Two Hidden Messages in Fairy Tales

Fairy tales mostly present a world where all struggles result in justice and benevolence. Here, things change for the better and wrongs get turned into rights. They promise a story which will eventually lead to a happy ending. If not, it is quite clear why not.


Their world is straightforward: the good ones win and the bad ones get punished. But the reason why some of them are also called “tall tales” is because we think their stories are lies, impossible and a little crazy. Still, we are inspired by their wisdom and use their symbols and figures as archetypes to learn more about ourselves.


But what if the fairy tales contained a truth that was even more directly applicable? What if the folk tales were to instruct us on how our lives should truly be when balanced? Are they holding a message, just as the German word for fairy tales “Märchen” implies? “Mär” means “message” and the end term “chen” is belittling it. Is here a message which got belittled?


There is not only one, but two messages that were hidden in folk tales. One of them was conveying the old matriarchal ways of living in sync with Mother Nature and the other was the balanced soli-lunar calendar as tracked in megalithic stone circles. Both survived to this day due to the tales’ oral passing on by the illiterate folk who were so close to nature that they understood the tales’ talk about the inter-connectedness of all beings.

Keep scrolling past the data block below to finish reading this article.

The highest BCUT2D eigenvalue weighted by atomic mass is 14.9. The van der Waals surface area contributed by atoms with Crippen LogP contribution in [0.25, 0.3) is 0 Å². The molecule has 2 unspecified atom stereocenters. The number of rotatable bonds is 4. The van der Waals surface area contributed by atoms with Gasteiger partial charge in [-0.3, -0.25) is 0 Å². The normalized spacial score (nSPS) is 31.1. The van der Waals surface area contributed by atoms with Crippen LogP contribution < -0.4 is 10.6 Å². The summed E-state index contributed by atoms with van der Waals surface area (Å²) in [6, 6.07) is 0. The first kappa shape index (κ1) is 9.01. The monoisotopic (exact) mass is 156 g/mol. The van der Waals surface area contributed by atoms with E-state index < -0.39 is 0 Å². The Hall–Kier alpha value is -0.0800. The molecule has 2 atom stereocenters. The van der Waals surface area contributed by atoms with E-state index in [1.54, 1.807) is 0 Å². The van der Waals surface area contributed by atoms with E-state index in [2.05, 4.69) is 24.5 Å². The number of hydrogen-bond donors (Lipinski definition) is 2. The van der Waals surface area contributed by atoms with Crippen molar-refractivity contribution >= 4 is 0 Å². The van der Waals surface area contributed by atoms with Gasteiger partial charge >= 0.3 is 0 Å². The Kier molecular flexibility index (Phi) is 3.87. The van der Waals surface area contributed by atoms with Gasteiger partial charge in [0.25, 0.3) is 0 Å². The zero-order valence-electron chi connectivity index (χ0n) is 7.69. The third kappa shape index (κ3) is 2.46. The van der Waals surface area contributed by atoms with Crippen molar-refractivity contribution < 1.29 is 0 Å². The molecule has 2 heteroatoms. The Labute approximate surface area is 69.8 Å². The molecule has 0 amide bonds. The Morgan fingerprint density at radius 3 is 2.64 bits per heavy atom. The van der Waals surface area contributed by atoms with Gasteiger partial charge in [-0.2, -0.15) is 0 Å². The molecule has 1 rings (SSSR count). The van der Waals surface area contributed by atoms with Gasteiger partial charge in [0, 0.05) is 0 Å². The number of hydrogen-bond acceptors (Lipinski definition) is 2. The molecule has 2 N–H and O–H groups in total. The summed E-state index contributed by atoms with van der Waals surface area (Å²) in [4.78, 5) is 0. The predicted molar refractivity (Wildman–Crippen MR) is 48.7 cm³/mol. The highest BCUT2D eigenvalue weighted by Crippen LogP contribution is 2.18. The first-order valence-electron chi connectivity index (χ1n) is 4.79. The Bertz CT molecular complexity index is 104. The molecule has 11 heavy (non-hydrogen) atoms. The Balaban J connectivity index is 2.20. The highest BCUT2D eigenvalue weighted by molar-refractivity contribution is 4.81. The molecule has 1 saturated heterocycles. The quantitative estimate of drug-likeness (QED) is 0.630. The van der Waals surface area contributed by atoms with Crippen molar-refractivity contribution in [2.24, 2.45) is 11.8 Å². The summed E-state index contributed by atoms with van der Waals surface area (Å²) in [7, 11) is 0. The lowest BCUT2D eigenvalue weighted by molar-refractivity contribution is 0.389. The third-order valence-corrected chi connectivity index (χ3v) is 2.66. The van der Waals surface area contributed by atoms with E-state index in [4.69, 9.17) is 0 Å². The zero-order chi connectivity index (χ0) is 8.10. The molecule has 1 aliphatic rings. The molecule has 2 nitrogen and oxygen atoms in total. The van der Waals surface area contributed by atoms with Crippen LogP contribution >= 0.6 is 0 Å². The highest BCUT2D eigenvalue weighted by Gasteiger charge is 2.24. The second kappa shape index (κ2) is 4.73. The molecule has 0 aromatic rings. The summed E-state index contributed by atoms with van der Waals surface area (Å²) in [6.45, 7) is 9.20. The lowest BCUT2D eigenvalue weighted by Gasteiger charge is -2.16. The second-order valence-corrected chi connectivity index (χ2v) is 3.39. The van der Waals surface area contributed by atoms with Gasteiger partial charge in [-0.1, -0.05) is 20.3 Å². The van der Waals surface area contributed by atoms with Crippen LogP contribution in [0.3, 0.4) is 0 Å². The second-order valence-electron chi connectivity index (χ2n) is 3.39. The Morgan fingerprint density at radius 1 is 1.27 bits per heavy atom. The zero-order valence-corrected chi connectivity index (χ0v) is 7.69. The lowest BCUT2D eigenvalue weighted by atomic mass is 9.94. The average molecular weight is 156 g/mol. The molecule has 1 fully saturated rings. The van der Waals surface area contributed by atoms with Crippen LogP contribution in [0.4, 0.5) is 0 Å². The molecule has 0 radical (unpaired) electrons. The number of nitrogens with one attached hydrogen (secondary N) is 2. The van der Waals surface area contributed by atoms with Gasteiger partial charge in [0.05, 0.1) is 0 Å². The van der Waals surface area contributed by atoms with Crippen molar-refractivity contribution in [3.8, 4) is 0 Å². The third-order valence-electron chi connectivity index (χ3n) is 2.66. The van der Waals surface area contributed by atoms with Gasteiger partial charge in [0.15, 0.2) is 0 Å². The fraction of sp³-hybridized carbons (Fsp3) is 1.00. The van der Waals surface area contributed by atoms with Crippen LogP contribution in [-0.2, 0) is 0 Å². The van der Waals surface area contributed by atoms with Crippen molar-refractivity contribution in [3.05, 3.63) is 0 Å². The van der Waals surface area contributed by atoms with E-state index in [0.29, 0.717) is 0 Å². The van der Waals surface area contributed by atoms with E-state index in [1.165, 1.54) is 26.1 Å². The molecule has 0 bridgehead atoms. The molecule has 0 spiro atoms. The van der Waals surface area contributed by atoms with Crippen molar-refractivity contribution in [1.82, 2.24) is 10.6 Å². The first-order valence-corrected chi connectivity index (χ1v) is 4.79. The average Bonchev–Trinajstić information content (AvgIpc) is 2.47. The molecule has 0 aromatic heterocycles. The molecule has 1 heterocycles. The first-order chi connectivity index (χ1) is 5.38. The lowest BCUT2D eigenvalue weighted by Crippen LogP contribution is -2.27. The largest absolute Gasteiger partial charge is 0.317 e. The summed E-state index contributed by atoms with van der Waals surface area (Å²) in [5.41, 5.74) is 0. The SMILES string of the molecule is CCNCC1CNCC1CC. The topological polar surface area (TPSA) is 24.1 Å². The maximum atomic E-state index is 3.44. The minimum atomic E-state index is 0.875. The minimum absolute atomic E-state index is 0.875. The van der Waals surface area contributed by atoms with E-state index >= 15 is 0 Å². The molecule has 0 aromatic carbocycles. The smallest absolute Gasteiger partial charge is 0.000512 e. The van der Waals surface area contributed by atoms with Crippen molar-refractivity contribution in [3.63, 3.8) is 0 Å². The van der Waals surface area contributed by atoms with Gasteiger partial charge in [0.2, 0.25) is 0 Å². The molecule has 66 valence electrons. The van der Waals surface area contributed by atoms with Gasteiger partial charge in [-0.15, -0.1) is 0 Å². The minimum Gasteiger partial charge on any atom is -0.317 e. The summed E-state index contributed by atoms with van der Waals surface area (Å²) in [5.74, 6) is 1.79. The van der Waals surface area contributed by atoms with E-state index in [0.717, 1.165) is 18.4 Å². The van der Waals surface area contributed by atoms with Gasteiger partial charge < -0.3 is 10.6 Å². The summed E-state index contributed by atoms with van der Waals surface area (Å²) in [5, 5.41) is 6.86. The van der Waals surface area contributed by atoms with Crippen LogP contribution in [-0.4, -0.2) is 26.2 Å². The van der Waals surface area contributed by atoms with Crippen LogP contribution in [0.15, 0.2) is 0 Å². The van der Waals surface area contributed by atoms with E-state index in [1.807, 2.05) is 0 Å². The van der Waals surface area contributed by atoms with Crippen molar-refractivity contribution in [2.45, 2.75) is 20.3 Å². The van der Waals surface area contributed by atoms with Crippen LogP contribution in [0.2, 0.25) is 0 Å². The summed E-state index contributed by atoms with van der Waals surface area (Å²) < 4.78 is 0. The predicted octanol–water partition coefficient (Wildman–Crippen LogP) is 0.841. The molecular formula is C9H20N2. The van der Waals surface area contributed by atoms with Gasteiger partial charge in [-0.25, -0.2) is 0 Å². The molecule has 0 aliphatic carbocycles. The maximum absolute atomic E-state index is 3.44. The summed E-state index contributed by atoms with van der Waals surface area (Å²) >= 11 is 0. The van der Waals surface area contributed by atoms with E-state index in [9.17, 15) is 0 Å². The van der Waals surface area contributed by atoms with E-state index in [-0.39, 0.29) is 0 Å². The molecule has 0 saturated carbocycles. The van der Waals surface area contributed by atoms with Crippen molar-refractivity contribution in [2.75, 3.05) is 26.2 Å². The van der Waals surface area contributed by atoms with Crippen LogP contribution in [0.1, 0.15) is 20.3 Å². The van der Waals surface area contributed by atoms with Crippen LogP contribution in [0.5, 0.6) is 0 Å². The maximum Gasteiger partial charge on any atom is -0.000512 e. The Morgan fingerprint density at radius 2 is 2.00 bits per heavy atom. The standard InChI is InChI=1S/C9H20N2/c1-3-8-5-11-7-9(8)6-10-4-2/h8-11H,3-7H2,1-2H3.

The tales spoke about visible and invisible things, of this world and the other, of secrets in nature and the between-and-betwixt times and places, where the two worlds met. These were things the folk knew about, it was part of life like eating and sleeping. The tales were therefore conveying how life worked in the cosmic order. 


The fairy tales are our very European wisdom stories. However, such tales were potentially dangerous for the patriarchal world, and that’s why they got belittled. The messages speak of matriarchal values of collaboration and mutual care, where there are no gender and status differences. Such values of equality were indeed not suitable for patriarchal ambitions. 


Common people and storytellers alike who passed on the tales, however, sensed that they contained an instruction, a message or a truth, which provided them with a map to help navigate life on this beautiful and mysterious planet called earth. Whenever the path got lost and divine intervention was needed, it could be re-found by heeding the tales’ advice. In this way, all of life’s struggles could result in justice and benevolence. Such is the wisdom hidden in our fairy tales.


©Andrea Hofman, 2018

Some of the material in this blogpost can be found in my recent book "The True Hero's Journey in Fairy Tales and Stone Circles".   Order it directly from here.

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